Monday, August 13, 2012

August 13, 2012

Social Security Surplus Dwarfed by Future Deficit
Associated Press
August 12, 2012

As millions of baby boomers flood Social Security with applications for benefits, the program's $2.7 trillion surplus is starting to look small.

For nearly three decades Social Security produced big surpluses, collecting more in taxes from workers than it paid in benefits to retirees, disabled workers, spouses and children. The surpluses also helped mask the size of the budget deficit being generated by the rest of the federal government.

Those days are over.

Since 2010, Social Security has been paying out more in benefits than it collects in taxes, adding to the urgency for Congress to address the program's long-term finances.

"To me, urgent doesn't begin to describe it," said Chuck Blahous, one of the public trustees who oversee Social Security. "I would say we're somewhere between critical and too late to deal with it."

The Social Security trustees project the surplus will be gone in 2033. Unless Congress acts, Social Security would only collect enough tax revenue each year to pay about 75 percent of benefits, triggering an automatic reduction.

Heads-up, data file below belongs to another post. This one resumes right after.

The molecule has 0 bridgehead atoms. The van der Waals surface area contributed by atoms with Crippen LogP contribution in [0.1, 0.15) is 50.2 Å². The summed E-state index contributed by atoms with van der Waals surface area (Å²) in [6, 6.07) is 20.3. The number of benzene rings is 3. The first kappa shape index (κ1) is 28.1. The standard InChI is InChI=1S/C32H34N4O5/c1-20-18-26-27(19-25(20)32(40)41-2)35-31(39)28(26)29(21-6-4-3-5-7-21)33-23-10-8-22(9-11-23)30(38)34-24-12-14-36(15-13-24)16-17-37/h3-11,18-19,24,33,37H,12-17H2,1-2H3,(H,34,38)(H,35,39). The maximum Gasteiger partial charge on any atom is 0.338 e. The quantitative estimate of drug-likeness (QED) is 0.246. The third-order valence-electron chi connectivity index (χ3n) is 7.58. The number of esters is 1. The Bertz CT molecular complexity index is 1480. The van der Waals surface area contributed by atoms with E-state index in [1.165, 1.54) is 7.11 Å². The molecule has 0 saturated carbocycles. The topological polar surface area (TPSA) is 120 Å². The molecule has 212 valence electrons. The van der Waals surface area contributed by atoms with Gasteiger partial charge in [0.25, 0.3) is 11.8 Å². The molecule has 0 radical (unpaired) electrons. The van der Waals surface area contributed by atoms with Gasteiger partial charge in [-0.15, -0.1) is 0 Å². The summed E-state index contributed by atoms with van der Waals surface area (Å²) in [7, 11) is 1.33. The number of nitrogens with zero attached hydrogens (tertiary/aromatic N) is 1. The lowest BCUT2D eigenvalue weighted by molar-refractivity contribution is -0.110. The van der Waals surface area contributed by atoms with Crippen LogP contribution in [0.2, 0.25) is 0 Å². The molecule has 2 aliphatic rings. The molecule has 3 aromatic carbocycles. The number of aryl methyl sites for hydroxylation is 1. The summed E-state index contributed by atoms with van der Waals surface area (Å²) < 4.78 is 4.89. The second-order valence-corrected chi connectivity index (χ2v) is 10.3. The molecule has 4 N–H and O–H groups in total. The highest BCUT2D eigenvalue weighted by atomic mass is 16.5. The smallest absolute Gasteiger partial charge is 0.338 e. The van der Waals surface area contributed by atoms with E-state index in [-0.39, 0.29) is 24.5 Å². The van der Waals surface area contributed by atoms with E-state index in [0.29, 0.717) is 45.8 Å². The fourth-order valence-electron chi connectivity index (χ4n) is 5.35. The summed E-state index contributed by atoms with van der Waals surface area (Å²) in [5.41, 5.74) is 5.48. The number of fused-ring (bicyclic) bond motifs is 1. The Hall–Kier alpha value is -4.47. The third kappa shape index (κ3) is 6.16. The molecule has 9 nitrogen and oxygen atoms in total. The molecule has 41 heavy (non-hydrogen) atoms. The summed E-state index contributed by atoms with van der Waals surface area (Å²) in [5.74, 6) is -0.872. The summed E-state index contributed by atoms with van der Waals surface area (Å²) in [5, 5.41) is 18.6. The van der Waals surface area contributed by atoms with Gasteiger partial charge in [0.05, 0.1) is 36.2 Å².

Lawmakers from both political parties say they want to avoid such a dramatic benefit cut for people who have retired and might not have the means to make up the lost income. Still, that scenario is more than two decades away, which is why many in Congress are willing to put off changes.

But once the surplus is spent, the annual funding gaps start off big and grow fast, which could make them hard to rein in if Congress procrastinates.

The projected shortfall in 2033 is $623 billion, according to the trustees' latest report. It reaches $1 trillion in 2045 and nearly $7 trillion in 2086, the end of a 75-year period used by Social Security's number crunchers because it covers the retirement years of just about everyone working today.

Add up 75 years' worth of shortfalls and you get an astonishing figure: $134 trillion. Adjusted for inflation, that's $30.5 trillion in 2012 dollars, or eight times the size of this year's entire federal budget.

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The Economy is Also About "Values"
by Star Parker